Gabriel Kuri’s exhibition at South London Gallery includes a variety of sculptural work that appears to draw wide-ranging artistic references and political comment. Untitled (Scoop) (2011) feels like a twist between Richard Serra‘s Tilted Arc (1981), tilted further until it is elevated off the ground, and Ellsworth Kelly‘s similarly segment-shaped canvas White Curve (1974), whilst it is painted with a smooth block of dark red colour in the Field Colour Painting style of Kelly, but taking this into a more three-dimensional form. Meanwhile the steel nature of this work and red painted finish also seem to reference the sculpture of Sir Anthony Caro. Where Kelly’s work is hung away from the wall, Kuri’s similar Untitled (3/4 Blue) (2011) is raised off the ground on a blanket, seemingly suggesting installation work is still in progress.
Some of the works may appeal to smokers (and those anti-smoking) as cigarettes feature. In Untitled (Charted Topography) (2011) a series of resin casts have been made in the ribbed bottom of plastic bottles which have been used as ashtrays and hence Kuri has preserved the evidential cigarette ends like fossils, probably even locking in a trace of DNA like a fly trapped in amber as used in Steven Spielberg’s Jurassic Park. Beneath the table sits a wholesale pack of water bottles, seemingly suggesting that one is used each day. I recently saw Lewisham Stop Smoking campaign advertising funding for relevant public projects; perhaps they should commission some of Kuri’s art. However, which way do you think the giant roll-up cigarettes or cigars of Untitled (Shells and Stubbed-out Cigarettes) (2011) leans? Are they a smoker’s dream, like the giant billboard cigarettes of the past or do they highlight the dangers of smoking, with the title potentially referring to them as a ticking explosive device? On the other hand, this work may discuss gender politics through sexual connotations of phallic cigarettes and concave shells, with the prototype voting table dividing the objects into heterosexual and homosexual couples, and creating boundaries between them.
Untitled (Shelter) (2011) prominently features two giant credit cards with raised numbering that have been cut up into strips and mixed up with similar strips of polished marble with curved corners that resonate with the cards. Hence it is apparent that besides the financial politics surrounding credit cards, Kuri is also interested in the throwaway nature of western society and the longevity of plastic and stone materials. Indeed it seems likely that the numbered cards were discarded promotional material, which Kuri has de-branded with black paint, something of a political statement regarding the misery of debt, the current lack of credit, and banks considering loans as assets. Additionally the marble may be left over from a kitchen worktop or gravestone and two drinks cans are crushed between some of the stones. This resonates with Paolo Cirio‘s P2P Gift Credit Card featured in The Art of Selling and the Selling of Art and Michael Landy‘s Credit Card Destroying Machine at the Frieze Art Fair that cut up a credit card in exchange for an automatically produced drawing. Meanwhile these oversized credit cards are also tantamount to Scott Myle’s work The Past from Above (Elba Grey 1), a trio of A1 sized replicas of branded manilla wallets or folders in three monochromatic tones seen on the Meyer Riegger stand at Frieze, along with a similar work in the three primary colours on The Breeder stand. It seems as though this work may have been a witty, literal response to someone asking to see Myle’s portfolio, questioning whether what is inside counts, or if first impressions are all important.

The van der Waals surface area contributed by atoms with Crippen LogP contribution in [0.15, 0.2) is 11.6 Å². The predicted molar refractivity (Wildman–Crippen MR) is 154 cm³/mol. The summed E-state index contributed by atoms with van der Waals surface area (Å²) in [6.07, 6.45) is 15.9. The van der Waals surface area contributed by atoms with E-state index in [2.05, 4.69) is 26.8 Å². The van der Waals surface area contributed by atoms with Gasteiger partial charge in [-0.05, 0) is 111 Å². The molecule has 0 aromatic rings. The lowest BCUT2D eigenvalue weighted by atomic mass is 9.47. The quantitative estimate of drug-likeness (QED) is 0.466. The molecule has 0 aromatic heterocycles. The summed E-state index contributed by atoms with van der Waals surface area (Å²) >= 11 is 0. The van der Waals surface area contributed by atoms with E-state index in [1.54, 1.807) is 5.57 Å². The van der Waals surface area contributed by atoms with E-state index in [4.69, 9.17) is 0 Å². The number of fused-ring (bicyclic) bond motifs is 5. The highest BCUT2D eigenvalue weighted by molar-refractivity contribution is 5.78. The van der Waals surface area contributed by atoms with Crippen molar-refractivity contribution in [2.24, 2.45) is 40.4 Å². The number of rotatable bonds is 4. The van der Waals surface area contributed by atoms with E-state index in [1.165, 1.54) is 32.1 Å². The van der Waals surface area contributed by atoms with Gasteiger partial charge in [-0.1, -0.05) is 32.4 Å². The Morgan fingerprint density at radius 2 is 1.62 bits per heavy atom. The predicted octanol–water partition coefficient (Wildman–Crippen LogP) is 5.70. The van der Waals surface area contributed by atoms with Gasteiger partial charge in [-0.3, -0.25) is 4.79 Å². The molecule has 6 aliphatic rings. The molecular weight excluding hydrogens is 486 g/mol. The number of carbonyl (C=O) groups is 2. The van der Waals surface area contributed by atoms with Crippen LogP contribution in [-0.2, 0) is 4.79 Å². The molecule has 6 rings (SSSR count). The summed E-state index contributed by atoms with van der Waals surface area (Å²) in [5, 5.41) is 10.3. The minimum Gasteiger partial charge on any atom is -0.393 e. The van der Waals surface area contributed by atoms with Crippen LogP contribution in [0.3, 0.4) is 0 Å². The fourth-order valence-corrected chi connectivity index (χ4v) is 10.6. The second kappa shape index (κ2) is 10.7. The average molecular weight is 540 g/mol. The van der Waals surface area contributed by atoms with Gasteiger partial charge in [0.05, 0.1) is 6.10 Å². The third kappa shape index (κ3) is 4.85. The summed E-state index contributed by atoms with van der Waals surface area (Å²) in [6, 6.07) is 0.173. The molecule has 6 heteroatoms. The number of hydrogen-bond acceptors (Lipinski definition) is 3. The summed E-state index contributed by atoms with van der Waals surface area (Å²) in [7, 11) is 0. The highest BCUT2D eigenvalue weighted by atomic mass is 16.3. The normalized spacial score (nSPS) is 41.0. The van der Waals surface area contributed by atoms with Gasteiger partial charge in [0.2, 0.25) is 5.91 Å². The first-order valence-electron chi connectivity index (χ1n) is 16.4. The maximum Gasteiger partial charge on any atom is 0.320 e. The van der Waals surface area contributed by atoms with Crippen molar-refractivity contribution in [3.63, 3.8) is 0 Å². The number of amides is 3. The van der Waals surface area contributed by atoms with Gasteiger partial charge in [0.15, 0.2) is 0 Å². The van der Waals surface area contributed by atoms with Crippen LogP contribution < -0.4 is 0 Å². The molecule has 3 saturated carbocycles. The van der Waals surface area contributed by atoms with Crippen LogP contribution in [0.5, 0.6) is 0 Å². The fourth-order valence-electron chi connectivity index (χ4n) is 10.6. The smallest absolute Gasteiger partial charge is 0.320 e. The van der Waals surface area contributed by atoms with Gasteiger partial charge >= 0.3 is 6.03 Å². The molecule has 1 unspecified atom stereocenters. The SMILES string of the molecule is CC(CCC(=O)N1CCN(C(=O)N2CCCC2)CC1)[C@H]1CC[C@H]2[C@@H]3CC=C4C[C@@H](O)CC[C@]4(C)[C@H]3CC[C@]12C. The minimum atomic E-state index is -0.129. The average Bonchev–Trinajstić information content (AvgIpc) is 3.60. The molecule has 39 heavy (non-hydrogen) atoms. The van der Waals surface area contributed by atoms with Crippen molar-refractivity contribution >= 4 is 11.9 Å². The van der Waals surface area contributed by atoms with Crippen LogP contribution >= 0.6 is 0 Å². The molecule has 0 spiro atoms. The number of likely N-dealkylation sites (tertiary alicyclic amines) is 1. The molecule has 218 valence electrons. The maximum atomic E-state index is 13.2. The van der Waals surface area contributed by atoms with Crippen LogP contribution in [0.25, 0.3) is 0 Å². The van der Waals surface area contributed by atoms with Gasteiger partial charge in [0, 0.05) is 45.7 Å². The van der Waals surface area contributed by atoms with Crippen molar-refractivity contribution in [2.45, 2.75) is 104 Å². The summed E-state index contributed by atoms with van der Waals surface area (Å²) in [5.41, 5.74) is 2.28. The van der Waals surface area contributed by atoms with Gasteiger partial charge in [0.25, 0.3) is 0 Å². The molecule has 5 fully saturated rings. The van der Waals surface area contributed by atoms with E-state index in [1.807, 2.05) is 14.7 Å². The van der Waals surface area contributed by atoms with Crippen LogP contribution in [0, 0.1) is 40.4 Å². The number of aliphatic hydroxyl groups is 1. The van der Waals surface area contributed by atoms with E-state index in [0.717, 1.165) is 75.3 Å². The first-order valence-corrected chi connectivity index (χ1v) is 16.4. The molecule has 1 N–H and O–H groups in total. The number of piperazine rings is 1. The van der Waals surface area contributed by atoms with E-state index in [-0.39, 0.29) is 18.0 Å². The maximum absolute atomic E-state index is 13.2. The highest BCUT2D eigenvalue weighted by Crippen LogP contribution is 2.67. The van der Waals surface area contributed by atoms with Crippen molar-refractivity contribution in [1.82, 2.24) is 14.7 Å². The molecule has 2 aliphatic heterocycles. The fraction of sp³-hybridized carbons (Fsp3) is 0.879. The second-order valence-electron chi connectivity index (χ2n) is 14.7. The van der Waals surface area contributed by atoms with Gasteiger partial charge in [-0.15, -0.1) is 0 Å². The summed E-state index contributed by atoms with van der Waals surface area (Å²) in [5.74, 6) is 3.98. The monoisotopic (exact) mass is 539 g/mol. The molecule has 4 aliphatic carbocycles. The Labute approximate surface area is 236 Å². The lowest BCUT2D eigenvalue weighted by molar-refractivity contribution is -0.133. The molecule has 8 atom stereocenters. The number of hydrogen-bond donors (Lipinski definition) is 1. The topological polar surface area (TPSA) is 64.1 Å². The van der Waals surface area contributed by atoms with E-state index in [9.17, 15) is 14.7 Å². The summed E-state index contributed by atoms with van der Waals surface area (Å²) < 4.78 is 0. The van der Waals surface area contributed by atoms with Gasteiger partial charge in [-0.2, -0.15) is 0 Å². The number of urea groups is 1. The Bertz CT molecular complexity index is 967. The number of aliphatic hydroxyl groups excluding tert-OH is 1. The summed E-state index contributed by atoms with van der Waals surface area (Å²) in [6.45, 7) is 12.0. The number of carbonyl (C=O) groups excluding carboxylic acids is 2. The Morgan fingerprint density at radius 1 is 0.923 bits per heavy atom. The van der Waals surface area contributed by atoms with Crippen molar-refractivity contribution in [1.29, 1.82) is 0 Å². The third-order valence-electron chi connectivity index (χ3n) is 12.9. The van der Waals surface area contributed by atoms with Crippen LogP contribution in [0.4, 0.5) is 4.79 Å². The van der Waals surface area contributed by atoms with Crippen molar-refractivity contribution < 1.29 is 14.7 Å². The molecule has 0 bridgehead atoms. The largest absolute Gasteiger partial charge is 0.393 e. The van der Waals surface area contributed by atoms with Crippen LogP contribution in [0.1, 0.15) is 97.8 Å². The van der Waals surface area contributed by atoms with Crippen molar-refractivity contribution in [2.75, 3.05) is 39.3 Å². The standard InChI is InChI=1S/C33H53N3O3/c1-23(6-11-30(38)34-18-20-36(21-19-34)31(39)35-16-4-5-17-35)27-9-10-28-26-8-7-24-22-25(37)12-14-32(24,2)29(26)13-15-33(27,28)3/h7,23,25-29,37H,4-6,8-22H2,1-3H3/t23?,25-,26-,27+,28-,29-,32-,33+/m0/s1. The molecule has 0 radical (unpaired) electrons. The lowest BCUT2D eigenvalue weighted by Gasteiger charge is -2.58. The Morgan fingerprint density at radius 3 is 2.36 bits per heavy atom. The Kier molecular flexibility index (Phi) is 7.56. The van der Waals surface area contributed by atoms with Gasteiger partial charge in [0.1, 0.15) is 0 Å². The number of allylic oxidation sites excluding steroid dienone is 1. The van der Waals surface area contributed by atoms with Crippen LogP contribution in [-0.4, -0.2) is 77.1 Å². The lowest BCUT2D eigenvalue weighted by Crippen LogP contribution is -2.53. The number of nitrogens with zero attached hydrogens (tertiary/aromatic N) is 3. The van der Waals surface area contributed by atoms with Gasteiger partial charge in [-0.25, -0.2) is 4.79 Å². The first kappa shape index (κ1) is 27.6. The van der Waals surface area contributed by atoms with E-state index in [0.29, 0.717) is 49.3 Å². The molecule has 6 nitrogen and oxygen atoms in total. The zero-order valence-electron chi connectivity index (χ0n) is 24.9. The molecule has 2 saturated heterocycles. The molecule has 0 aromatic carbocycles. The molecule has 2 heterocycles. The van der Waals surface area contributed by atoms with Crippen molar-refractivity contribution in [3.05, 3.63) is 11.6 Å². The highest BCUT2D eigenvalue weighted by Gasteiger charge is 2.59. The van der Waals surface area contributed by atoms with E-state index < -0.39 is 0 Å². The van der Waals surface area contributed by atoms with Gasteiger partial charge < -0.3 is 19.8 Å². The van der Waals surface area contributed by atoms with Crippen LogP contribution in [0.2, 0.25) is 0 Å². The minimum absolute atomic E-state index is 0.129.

Alongside the cards in Kuri’s work stand a group of small modesty panels or ‘privacy screens’, which seem to reflect the shape of the card. Whilst seemingly more like an office divider made to the wrong scale or for a very open plan and transparent business, we are asked to think about emergency housing and refugee camps and the need to divide land. Hence these small barriers create boundaries which are open to be moved and contested like the borders between countries or fences between suburban houses, a comment on the human condition of wanting to separate ourselves, which is more prevalent in London than the rest of the country as we often don’t even know our next door neighbour, whilst I gather in Kuri’s home country, people will come along and build on top of your home in the Barrio ghetto in Mexico city.
Between the screens we can see, if we peer over like a news helicopter, giant matches and cardboard, as people try to get by cooking and sleeping. The rolls of corrugated card feel like a gentle nod to Michelangelo Pistoletto’s installation The Mirror of Judgement at the Serpentine Gallery over the Summer, where Pistoletto filled the space with rolls of corrugated card to create a labyrinth, somewhat like Monika Sosnowska’s Untitled work there in 2004.
To surmise, Kuri has explored a variety of sculptural media and methodology in a thoughtful and intellectual manner, referencing and paying tribute to a number of artistic predecessors.
Gabriel Kuri: Before Contingency After the Fact is at South London Gallery, 65 Peckham Road, London SE5 8UH until 27th November 2011.
Sir Anthony Caro’s sculptural work will be shown in the grounds of Chatsworth House, Bakewell, Derbyshire D45 1PP from 28th March 2012 – 1st July 2012.